Wednesday, November 04, 2009

Credit Card Regulation

The House is currently debating legislation that would accelerate further regulation of the credit card industry. Essentially Congress is telling the industry when it can and cannot charge you for using their services.

Let's be crystal clear about what exactly a credit card is: You spending someone else's money. Whether it is because you don't have the money on you at that very moment, or won't have the money until later in the month, or won't have the money for several years, a credit card allows you to borrow someone else's money to buy the things you want today.

Now Congress wants to regulate how and when credit card companies can impose fees. This is viewed as 'consumer protection' but I fail to see how it qualifies. How does assisting already overspent Americans in running up their personal debt, by making it less costly to use their credit cards qualify as 'consumer protection?'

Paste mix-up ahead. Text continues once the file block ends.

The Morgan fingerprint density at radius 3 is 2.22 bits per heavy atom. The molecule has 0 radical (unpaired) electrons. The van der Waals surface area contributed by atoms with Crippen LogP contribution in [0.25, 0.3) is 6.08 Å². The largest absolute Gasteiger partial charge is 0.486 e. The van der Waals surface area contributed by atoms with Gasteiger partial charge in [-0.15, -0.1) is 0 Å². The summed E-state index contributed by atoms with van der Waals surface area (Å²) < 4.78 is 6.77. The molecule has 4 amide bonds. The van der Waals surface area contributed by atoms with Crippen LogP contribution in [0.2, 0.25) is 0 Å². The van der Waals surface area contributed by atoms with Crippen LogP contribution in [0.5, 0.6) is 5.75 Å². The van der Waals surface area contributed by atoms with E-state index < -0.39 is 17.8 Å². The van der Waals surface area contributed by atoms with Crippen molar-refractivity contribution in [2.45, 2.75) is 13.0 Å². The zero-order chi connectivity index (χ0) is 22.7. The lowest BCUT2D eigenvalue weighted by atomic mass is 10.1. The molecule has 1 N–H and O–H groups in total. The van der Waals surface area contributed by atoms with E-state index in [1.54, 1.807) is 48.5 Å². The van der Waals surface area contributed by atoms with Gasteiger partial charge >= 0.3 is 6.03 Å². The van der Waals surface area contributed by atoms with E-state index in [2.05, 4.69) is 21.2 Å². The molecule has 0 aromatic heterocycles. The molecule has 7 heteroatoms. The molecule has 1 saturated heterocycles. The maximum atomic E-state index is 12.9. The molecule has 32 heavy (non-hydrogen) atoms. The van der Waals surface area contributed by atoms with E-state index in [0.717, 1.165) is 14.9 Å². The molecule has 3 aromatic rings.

Aside from the invasion upon a corporation's ability to interact with its customers on its own terms, so long as those terms are lawful and forthright, why can't credit card companies charge whatever they want for the use of their services? Why does the government feel the need to get involved at all?

In an arrangement between a lender and a borrower, the lender sets the terms, and the borrower agrees to those terms in exchange for the money. But protection for the borrower comes in the ability to not accept the lender's money, in which case the terms, however onerous, get thrown out the window. This holds true for credit card companies and their customers just the same. If you don't like the fee structure, don't use the credit card.

1 comment:

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